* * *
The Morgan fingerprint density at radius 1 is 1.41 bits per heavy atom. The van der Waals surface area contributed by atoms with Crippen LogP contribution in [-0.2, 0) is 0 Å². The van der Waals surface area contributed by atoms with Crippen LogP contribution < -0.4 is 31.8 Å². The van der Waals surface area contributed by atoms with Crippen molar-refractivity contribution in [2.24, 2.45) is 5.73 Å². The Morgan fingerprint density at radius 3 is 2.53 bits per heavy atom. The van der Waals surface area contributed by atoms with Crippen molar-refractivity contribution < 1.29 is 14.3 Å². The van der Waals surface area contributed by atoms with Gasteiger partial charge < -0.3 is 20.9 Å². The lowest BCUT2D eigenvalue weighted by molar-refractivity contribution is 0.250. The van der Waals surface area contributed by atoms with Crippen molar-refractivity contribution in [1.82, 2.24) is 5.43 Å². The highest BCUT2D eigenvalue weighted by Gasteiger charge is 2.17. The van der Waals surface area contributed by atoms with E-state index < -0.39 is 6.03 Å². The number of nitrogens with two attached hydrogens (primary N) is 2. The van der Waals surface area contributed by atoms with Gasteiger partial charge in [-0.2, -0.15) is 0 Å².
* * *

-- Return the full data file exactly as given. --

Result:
The Morgan fingerprint density at radius 1 is 1.41 bits per heavy atom. The van der Waals surface area contributed by atoms with Crippen LogP contribution in [-0.2, 0) is 0 Å². The van der Waals surface area contributed by atoms with Crippen LogP contribution < -0.4 is 31.8 Å². The van der Waals surface area contributed by atoms with Crippen molar-refractivity contribution in [2.24, 2.45) is 5.73 Å². The Morgan fingerprint density at radius 3 is 2.53 bits per heavy atom. The van der Waals surface area contributed by atoms with Crippen molar-refractivity contribution < 1.29 is 14.3 Å². The van der Waals surface area contributed by atoms with Gasteiger partial charge < -0.3 is 20.9 Å². The lowest BCUT2D eigenvalue weighted by molar-refractivity contribution is 0.250. The van der Waals surface area contributed by atoms with Crippen molar-refractivity contribution in [1.82, 2.24) is 5.43 Å². The highest BCUT2D eigenvalue weighted by Gasteiger charge is 2.17. The van der Waals surface area contributed by atoms with E-state index < -0.39 is 6.03 Å². The number of nitrogens with two attached hydrogens (primary N) is 2. The van der Waals surface area contributed by atoms with Gasteiger partial charge in [-0.2, -0.15) is 0 Å².